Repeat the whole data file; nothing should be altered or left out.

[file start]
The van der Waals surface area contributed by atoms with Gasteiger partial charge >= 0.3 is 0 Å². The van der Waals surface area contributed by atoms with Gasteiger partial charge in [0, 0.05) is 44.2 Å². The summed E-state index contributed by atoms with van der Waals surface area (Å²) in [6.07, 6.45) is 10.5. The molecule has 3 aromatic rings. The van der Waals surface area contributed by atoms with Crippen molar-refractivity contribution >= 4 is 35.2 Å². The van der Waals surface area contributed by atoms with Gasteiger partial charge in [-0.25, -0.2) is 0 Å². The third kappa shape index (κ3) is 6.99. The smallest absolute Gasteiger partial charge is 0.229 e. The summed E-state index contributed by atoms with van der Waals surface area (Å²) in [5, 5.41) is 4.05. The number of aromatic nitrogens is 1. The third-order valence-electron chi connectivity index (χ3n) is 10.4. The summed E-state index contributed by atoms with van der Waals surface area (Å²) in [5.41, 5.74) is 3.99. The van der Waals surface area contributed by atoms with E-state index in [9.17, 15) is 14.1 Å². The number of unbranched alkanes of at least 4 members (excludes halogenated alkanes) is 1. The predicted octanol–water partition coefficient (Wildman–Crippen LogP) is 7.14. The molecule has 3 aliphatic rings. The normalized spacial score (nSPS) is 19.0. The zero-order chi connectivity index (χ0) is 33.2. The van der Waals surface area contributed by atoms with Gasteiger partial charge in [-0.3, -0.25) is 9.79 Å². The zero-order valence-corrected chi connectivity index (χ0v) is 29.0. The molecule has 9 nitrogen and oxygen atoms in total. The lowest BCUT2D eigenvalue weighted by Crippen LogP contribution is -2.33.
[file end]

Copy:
The van der Waals surface area contributed by atoms with Gasteiger partial charge >= 0.3 is 0 Å². The van der Waals surface area contributed by atoms with Gasteiger partial charge in [0, 0.05) is 44.2 Å². The summed E-state index contributed by atoms with van der Waals surface area (Å²) in [6.07, 6.45) is 10.5. The molecule has 3 aromatic rings. The van der Waals surface area contributed by atoms with Crippen molar-refractivity contribution >= 4 is 35.2 Å². The van der Waals surface area contributed by atoms with Gasteiger partial charge in [-0.25, -0.2) is 0 Å². The third kappa shape index (κ3) is 6.99. The smallest absolute Gasteiger partial charge is 0.229 e. The summed E-state index contributed by atoms with van der Waals surface area (Å²) in [5, 5.41) is 4.05. The number of aromatic nitrogens is 1. The third-order valence-electron chi connectivity index (χ3n) is 10.4. The summed E-state index contributed by atoms with van der Waals surface area (Å²) in [5.41, 5.74) is 3.99. The van der Waals surface area contributed by atoms with E-state index in [9.17, 15) is 14.1 Å². The number of unbranched alkanes of at least 4 members (excludes halogenated alkanes) is 1. The predicted octanol–water partition coefficient (Wildman–Crippen LogP) is 7.14. The molecule has 3 aliphatic rings. The normalized spacial score (nSPS) is 19.0. The zero-order chi connectivity index (χ0) is 33.2. The van der Waals surface area contributed by atoms with Gasteiger partial charge in [-0.3, -0.25) is 9.79 Å². The zero-order valence-corrected chi connectivity index (χ0v) is 29.0. The molecule has 9 nitrogen and oxygen atoms in total. The lowest BCUT2D eigenvalue weighted by Crippen LogP contribution is -2.33.